A. I felt like Jeremy was kind of, like, setting him up. I knew that Josh was mad at Jeremy, and that he was putting him in a position where Josh had the ability or the access to change permissions on the project in question. And that he would do that because he didn’t respect Jeremy’s authority.
As Shroff elicited on cross-examination, Michael told the FBI something very similar on August 30, 2017.
Q. And it is in this meeting, if you remember, that you told the FBI that, in your opinion, Mr. Weber was setting Mr. Schulte up. Do you remember that?
A. I remember feeling that way.
Q. Okay. By that you mean that you thought Mr. Weber was setting Mr. Schulte up to fail at his job at the CIA, right?
A. I thought he was — baiting him into using his accesses, for a lack of a better word.
A. Yeah, I thought he was setting — he was creating circumstances where he knew that Josh had access to change permissions on the server, Josh was an admin. He was telling Josh you cannot do this. But Josh technically could do that, right, he had the technical capability to do that. So, Josh was going to do that.
Q. Okay. You told Mr. Weber your concern?
Q. And Mr. Weber said butt out, correct?
A. Yes, in summary. Mr. Weber said butt out.
Likewise, last week the government got Michael to explain how, on April 20, 2016 (the day the government alleges Schulte stole the Vault 7 files) Schulte first invited Michael to work out at the gym as they normally would, but then didn’t respond for an hour, at which point Michael witnessed — and took a screen cap of — Schulte deleting log files, which means Schulte’s buddy documented in real time as his buddy stole the files.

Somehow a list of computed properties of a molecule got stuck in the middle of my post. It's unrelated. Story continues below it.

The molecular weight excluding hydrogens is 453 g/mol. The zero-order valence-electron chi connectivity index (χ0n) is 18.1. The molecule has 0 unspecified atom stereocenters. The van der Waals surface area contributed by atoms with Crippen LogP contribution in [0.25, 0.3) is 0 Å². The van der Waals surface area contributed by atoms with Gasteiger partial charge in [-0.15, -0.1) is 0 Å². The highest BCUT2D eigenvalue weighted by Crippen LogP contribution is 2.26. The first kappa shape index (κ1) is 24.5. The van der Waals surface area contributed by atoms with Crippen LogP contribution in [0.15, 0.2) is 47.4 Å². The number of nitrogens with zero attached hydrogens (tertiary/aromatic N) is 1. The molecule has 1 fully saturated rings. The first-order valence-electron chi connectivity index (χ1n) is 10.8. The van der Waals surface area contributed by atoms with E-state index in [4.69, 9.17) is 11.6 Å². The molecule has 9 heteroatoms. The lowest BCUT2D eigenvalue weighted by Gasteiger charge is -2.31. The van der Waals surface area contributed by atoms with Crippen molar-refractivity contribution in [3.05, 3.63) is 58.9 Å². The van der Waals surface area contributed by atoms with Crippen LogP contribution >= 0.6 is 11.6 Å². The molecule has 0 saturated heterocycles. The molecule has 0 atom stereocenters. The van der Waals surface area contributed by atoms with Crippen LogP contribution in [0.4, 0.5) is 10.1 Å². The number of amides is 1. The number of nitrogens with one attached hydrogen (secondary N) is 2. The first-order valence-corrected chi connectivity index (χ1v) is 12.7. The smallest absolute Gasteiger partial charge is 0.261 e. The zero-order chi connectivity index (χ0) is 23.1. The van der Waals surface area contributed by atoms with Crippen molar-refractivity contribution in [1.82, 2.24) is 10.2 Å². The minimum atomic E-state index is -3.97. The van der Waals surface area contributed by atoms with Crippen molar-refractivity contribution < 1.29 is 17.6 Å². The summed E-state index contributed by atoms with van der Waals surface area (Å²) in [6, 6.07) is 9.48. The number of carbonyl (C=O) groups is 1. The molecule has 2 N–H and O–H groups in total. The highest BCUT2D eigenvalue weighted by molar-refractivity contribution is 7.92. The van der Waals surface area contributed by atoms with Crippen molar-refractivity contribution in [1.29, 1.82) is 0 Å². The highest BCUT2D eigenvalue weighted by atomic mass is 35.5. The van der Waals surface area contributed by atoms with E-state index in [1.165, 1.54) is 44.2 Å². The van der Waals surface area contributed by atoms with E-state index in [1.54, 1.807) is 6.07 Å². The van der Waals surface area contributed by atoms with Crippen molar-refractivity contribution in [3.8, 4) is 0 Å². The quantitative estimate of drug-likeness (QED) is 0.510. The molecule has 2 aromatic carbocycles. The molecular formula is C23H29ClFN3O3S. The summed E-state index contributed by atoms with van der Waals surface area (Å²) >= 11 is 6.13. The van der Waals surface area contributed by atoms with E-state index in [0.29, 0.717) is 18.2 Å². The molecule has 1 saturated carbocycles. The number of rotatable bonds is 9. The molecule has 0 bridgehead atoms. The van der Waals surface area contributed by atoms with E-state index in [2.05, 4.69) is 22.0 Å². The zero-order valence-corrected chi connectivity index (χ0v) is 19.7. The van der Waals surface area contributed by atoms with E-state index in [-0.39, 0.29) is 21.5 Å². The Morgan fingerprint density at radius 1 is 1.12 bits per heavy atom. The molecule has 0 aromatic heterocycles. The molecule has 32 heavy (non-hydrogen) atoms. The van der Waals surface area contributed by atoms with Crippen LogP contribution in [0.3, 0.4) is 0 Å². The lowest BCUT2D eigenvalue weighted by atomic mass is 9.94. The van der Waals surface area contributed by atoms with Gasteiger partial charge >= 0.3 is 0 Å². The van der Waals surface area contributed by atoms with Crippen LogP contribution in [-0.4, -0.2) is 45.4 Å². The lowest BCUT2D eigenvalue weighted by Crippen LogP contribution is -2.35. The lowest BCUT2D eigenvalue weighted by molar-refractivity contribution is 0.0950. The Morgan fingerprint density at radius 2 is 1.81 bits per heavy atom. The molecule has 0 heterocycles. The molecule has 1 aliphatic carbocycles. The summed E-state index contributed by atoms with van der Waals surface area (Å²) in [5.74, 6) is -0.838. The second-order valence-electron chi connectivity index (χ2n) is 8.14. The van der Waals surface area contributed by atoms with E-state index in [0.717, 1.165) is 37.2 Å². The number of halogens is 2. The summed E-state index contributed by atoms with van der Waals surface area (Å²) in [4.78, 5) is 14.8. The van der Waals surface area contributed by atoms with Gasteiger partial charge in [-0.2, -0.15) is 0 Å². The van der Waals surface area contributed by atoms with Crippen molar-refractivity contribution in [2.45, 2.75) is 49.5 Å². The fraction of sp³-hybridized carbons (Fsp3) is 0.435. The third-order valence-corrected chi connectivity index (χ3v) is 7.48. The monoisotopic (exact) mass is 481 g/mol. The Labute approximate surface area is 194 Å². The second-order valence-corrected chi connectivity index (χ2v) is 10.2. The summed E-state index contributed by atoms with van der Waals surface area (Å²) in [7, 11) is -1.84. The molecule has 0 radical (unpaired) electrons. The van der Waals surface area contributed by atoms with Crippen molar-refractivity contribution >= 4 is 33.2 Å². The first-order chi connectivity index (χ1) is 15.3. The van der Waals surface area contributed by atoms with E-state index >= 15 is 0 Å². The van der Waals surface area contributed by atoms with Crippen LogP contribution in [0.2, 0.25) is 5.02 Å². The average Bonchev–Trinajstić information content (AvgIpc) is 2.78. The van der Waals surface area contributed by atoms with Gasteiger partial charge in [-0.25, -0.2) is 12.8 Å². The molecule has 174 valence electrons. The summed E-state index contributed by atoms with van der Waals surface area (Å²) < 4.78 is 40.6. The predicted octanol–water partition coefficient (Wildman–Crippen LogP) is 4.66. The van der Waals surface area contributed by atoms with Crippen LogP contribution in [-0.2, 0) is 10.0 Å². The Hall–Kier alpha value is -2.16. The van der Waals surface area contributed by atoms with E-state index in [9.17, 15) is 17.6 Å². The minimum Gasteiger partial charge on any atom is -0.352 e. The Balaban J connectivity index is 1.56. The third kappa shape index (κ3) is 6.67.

Q. It is a little difficult, so let’s blow up the left side of the screen. Do you recognize what we’re looking at?
Q. How do you recognize it?
A. It is a screenshot I took.
Q. What is it a screenshot of?
A. It a screenshot of, in the bottom you can see a VM being reverted and then a snapshot removed.
Q. It is a screenshot of a computer screen?
A. Yes, of my computer screen.
Q. What date and time did you take this screenshot?
A. The date was April 20, and time was 6:56 p.m.
Q. What year was that?
Michael explained his past testimony to the FBI to Shroff using much the same story (though she used a different screen cap that may be of import).
A. I believe I was trying to dig into what the screenshot meant. I was unsure. You know, I took the screenshot because I was concerned, and then I tried to validate those concerns by determining did a person do these reverts, or was this a system action? This is me trying to dig into that. I have debug view open to see if there was any debug messages about reverting the VMs or something. That could have been there already. I don’t know. But specifically this command prompt here that you see, this black-and-white text, the command prompt, I was looking at IP addresses.
Q. And did you do that on the same day, or you did this later?
Q. And you don’t see anything before the start time of 6:55?
A. Yeah. I don’t see anything before 6:55 — or I see 6:51.
Q. Right, but you’re saying that even though your vSphere was running, you didn’t see any April 16 snapshot?
A. Yeah. I don’t see an April 16 snapshot.
On redirect prosecutors will have Michael make it clear that the reason he didn’t see an April 16 snapshot is because it had been deleted, making this a damning admission, not a helpful one.